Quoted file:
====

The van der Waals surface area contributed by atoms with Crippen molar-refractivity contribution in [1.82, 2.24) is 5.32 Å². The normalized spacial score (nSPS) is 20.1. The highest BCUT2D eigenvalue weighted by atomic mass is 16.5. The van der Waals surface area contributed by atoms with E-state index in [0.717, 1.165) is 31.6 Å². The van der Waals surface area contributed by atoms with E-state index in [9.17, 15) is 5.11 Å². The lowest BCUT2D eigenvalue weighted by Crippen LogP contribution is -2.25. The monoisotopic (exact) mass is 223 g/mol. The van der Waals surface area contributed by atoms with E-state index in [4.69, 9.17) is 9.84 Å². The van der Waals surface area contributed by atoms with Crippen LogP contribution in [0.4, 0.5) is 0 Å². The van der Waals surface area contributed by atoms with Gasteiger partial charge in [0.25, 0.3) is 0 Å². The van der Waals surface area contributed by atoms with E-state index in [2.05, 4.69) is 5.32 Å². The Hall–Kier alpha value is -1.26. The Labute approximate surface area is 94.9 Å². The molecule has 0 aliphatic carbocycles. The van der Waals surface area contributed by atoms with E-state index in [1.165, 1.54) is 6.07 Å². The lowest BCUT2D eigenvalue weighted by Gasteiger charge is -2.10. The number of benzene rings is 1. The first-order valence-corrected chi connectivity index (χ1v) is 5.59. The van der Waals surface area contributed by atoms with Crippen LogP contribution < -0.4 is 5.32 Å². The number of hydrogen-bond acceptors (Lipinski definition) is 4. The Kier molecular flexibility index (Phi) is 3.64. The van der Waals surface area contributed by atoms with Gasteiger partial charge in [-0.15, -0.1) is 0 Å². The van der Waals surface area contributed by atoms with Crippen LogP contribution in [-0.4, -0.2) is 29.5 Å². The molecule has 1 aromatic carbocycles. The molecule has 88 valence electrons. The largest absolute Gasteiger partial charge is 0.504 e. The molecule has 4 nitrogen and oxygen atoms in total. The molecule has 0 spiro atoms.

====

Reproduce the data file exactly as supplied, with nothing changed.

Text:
The van der Waals surface area contributed by atoms with Crippen molar-refractivity contribution in [1.82, 2.24) is 5.32 Å². The normalized spacial score (nSPS) is 20.1. The highest BCUT2D eigenvalue weighted by atomic mass is 16.5. The van der Waals surface area contributed by atoms with E-state index in [0.717, 1.165) is 31.6 Å². The van der Waals surface area contributed by atoms with E-state index in [9.17, 15) is 5.11 Å². The lowest BCUT2D eigenvalue weighted by Crippen LogP contribution is -2.25. The monoisotopic (exact) mass is 223 g/mol. The van der Waals surface area contributed by atoms with E-state index in [4.69, 9.17) is 9.84 Å². The van der Waals surface area contributed by atoms with Crippen LogP contribution in [0.4, 0.5) is 0 Å². The van der Waals surface area contributed by atoms with Gasteiger partial charge in [0.25, 0.3) is 0 Å². The van der Waals surface area contributed by atoms with E-state index in [2.05, 4.69) is 5.32 Å². The Hall–Kier alpha value is -1.26. The Labute approximate surface area is 94.9 Å². The molecule has 0 aliphatic carbocycles. The van der Waals surface area contributed by atoms with E-state index in [1.165, 1.54) is 6.07 Å². The lowest BCUT2D eigenvalue weighted by Gasteiger charge is -2.10. The number of benzene rings is 1. The first-order valence-corrected chi connectivity index (χ1v) is 5.59. The van der Waals surface area contributed by atoms with Crippen LogP contribution < -0.4 is 5.32 Å². The number of hydrogen-bond acceptors (Lipinski definition) is 4. The Kier molecular flexibility index (Phi) is 3.64. The van der Waals surface area contributed by atoms with Gasteiger partial charge in [-0.15, -0.1) is 0 Å². The van der Waals surface area contributed by atoms with Crippen LogP contribution in [-0.4, -0.2) is 29.5 Å². The molecule has 1 aromatic carbocycles. The molecule has 88 valence electrons. The largest absolute Gasteiger partial charge is 0.504 e. The molecule has 4 nitrogen and oxygen atoms in total. The molecule has 0 spiro atoms.